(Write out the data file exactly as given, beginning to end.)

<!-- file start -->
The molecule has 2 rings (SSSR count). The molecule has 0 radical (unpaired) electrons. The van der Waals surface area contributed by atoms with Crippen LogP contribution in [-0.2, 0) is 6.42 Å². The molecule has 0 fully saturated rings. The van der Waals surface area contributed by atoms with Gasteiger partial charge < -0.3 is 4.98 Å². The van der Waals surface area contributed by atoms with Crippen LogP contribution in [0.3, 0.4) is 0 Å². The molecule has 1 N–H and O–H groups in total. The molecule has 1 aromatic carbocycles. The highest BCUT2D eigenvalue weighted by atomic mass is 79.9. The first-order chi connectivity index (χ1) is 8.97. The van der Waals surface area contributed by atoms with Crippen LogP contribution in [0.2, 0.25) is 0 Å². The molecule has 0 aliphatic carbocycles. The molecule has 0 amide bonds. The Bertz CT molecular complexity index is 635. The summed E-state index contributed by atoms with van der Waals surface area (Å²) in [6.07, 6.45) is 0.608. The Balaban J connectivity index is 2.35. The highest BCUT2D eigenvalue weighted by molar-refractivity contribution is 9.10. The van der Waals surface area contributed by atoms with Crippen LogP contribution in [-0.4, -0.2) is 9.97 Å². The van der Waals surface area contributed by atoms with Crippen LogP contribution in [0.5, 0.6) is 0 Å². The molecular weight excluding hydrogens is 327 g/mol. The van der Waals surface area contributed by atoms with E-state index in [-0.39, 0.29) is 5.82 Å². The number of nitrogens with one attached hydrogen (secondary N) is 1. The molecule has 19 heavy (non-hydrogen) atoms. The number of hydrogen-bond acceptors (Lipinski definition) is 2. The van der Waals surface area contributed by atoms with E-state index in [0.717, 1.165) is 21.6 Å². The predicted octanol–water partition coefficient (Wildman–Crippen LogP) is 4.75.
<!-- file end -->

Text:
The molecule has 2 rings (SSSR count). The molecule has 0 radical (unpaired) electrons. The van der Waals surface area contributed by atoms with Crippen LogP contribution in [-0.2, 0) is 6.42 Å². The molecule has 0 fully saturated rings. The van der Waals surface area contributed by atoms with Gasteiger partial charge < -0.3 is 4.98 Å². The van der Waals surface area contributed by atoms with Crippen LogP contribution in [0.3, 0.4) is 0 Å². The molecule has 1 N–H and O–H groups in total. The molecule has 1 aromatic carbocycles. The highest BCUT2D eigenvalue weighted by atomic mass is 79.9. The first-order chi connectivity index (χ1) is 8.97. The van der Waals surface area contributed by atoms with Crippen LogP contribution in [0.2, 0.25) is 0 Å². The molecule has 0 aliphatic carbocycles. The molecule has 0 amide bonds. The Bertz CT molecular complexity index is 635. The summed E-state index contributed by atoms with van der Waals surface area (Å²) in [6.07, 6.45) is 0.608. The Balaban J connectivity index is 2.35. The highest BCUT2D eigenvalue weighted by molar-refractivity contribution is 9.10. The van der Waals surface area contributed by atoms with Crippen LogP contribution in [-0.4, -0.2) is 9.97 Å². The van der Waals surface area contributed by atoms with Crippen LogP contribution in [0.5, 0.6) is 0 Å². The molecular weight excluding hydrogens is 327 g/mol. The van der Waals surface area contributed by atoms with E-state index in [-0.39, 0.29) is 5.82 Å². The number of nitrogens with one attached hydrogen (secondary N) is 1. The molecule has 19 heavy (non-hydrogen) atoms. The number of hydrogen-bond acceptors (Lipinski definition) is 2. The van der Waals surface area contributed by atoms with E-state index in [0.717, 1.165) is 21.6 Å². The predicted octanol–water partition coefficient (Wildman–Crippen LogP) is 4.75.